Global financial markets were dominated by the US organizations in the past – but with the global financial crisis and the end to dollar dominance may see reduced clout for US firms. Their position will become broadly similar to current position of Swiss banks – mildly competitive, solid history, fading reputation.

Outlook

With such an outlook over the next 10-25 years, what the US leadership may focus on is Arctic oil. Oil will remain a strategic asset only with high prices (slower production increase and faster demand growth) and if no other energy source appears. Oil finds in the Atlantic and Pacific republics may spoil the party – for instance, Cuban oil.

Much like the respite of the North Sea oil to Britain, Arctic oil may provide a temporary halt to the slide in US economic dominance.

If the US can lay its hands on a significant part of it!

The real pandemic – Sunita Narain

May 23, 2009 2 comments
Indus Valley seal showing domestic animals

Indus Valley seal showing domestic animals

Take swine flu — now renamed. We know it started in La Gloria, a little town in Mexico. We know a young boy suffering from fever in March became the first confirmed victim of the current outbreak, which, even as I write, has reached India. What is not said is this ill-fated town is right next to one of Mexico’s biggest hog factories, owned by the world’s largest pig processor, Smithfield Foods. What is also not said is that people in this town have repeatedly protested against the food giant for water pollution, terrible stench and waste dumping. (via Sunita Narain: The real pandemic).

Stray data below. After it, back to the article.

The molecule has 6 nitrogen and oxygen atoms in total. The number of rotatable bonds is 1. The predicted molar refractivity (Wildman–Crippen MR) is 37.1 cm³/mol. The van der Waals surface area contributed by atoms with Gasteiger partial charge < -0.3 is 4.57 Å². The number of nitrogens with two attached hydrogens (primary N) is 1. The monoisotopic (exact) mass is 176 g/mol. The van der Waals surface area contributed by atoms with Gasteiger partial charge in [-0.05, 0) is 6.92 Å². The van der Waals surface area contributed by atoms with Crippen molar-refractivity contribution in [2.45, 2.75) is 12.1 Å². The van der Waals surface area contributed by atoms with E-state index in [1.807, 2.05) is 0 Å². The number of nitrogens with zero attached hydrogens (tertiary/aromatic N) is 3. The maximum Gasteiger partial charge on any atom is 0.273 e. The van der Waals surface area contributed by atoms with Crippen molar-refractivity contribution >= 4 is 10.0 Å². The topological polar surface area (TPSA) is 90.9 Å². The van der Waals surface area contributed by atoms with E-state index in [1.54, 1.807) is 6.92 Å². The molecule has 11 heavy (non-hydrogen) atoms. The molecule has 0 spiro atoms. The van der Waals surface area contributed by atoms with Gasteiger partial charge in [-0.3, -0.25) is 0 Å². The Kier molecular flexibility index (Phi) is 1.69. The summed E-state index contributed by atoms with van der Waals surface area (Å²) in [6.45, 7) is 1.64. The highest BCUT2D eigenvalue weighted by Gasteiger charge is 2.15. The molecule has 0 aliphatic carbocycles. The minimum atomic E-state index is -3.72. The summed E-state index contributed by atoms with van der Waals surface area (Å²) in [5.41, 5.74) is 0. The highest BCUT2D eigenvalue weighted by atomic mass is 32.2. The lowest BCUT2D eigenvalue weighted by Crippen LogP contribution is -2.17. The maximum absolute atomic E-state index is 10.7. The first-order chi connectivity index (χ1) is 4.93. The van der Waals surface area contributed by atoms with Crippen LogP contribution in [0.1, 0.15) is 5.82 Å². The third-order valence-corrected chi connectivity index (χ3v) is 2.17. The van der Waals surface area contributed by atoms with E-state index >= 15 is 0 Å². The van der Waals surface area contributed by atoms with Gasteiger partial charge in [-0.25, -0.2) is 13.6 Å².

This will jolt you upright

There were two things about this post which made me sit up.

annual-world-wheat-production

Annual World Wheat Production

One – The real story behind the ‘probable’ pandemic. This is something that most mainstream media writers do not tell. Take official Government press releases, (sometimes) change the language and call it news. Sometimes, they help in the cover up. If this story does not become well-known enough, Mexico and its poor will be blamed for the starting this pandemic – by the West.

Two – the fragile state of US agriculture, specifically, and the West in general.

About 46,000 ‘corporate’ farmers, account for nearly 50% of US farm output – and most of the US$20 billion in subsidy. The US Government prints vast amounts of currency notes or issues US Treasury Bonds, which are lapped up (earlier by the Middle East Oil Potentates, and the Chinese these days). This money is then handed over to these ‘American farmers’.

The US agricultural system

An interesting situation exists in the food sector – especially in the US. Giant food corporations, killed buying competition with high prices (to farmers), direct buying from farmers (at higher prices), monoclonal seeds that destroy bio-diversity. And the US consumers are not getting the lower food prices that are being promised in India.

Industrial crops will create a foodgrain crisis

Industrial crops will create a food-grain crisis

Farmers became dependent on corporate supplies of seeds (at high prices) and corporate purchases by the same corporations (at low prices). Today, an ‘efficient’ and ‘hi-tech’ agricultural farm sector in the US needs more than US$ 20 billion (conservative estimates are US$12 billion) of subsidies to survive.